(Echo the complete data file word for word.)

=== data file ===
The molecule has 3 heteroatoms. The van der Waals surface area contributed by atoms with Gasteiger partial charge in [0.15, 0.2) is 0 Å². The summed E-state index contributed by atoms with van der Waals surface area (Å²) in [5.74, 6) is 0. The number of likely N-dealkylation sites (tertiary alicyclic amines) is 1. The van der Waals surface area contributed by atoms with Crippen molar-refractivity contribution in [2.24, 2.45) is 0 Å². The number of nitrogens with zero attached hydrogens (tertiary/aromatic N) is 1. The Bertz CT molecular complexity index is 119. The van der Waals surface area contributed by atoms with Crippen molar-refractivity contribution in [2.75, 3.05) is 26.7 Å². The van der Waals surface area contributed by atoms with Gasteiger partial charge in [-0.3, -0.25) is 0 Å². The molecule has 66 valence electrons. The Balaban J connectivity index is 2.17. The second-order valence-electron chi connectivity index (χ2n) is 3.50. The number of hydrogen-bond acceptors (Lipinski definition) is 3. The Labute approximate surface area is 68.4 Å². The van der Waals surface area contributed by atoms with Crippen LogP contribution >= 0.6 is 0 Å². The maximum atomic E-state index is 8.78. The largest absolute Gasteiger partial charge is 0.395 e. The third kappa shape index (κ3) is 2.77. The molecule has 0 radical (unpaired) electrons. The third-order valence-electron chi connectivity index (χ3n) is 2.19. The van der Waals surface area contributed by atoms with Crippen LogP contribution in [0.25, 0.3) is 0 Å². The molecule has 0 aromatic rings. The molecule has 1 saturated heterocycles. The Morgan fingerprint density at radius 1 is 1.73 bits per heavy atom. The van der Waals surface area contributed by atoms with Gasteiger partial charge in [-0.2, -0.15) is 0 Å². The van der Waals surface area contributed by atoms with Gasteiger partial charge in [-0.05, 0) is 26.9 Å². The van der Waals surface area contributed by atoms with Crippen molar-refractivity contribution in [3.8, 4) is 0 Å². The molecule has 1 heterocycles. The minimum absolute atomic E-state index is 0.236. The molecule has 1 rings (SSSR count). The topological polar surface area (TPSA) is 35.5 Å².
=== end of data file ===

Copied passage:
The molecule has 3 heteroatoms. The van der Waals surface area contributed by atoms with Gasteiger partial charge in [0.15, 0.2) is 0 Å². The summed E-state index contributed by atoms with van der Waals surface area (Å²) in [5.74, 6) is 0. The number of likely N-dealkylation sites (tertiary alicyclic amines) is 1. The van der Waals surface area contributed by atoms with Crippen molar-refractivity contribution in [2.24, 2.45) is 0 Å². The number of nitrogens with zero attached hydrogens (tertiary/aromatic N) is 1. The Bertz CT molecular complexity index is 119. The van der Waals surface area contributed by atoms with Crippen molar-refractivity contribution in [2.75, 3.05) is 26.7 Å². The van der Waals surface area contributed by atoms with Gasteiger partial charge in [-0.3, -0.25) is 0 Å². The molecule has 66 valence electrons. The Balaban J connectivity index is 2.17. The second-order valence-electron chi connectivity index (χ2n) is 3.50. The number of hydrogen-bond acceptors (Lipinski definition) is 3. The Labute approximate surface area is 68.4 Å². The van der Waals surface area contributed by atoms with Crippen LogP contribution >= 0.6 is 0 Å². The maximum atomic E-state index is 8.78. The largest absolute Gasteiger partial charge is 0.395 e. The third kappa shape index (κ3) is 2.77. The molecule has 0 radical (unpaired) electrons. The third-order valence-electron chi connectivity index (χ3n) is 2.19. The van der Waals surface area contributed by atoms with Crippen LogP contribution in [0.25, 0.3) is 0 Å². The molecule has 0 aromatic rings. The molecule has 1 saturated heterocycles. The Morgan fingerprint density at radius 1 is 1.73 bits per heavy atom. The van der Waals surface area contributed by atoms with Gasteiger partial charge in [-0.2, -0.15) is 0 Å². The van der Waals surface area contributed by atoms with Gasteiger partial charge in [-0.05, 0) is 26.9 Å². The van der Waals surface area contributed by atoms with Crippen molar-refractivity contribution in [3.8, 4) is 0 Å². The molecule has 1 heterocycles. The minimum absolute atomic E-state index is 0.236. The molecule has 1 rings (SSSR count). The topological polar surface area (TPSA) is 35.5 Å².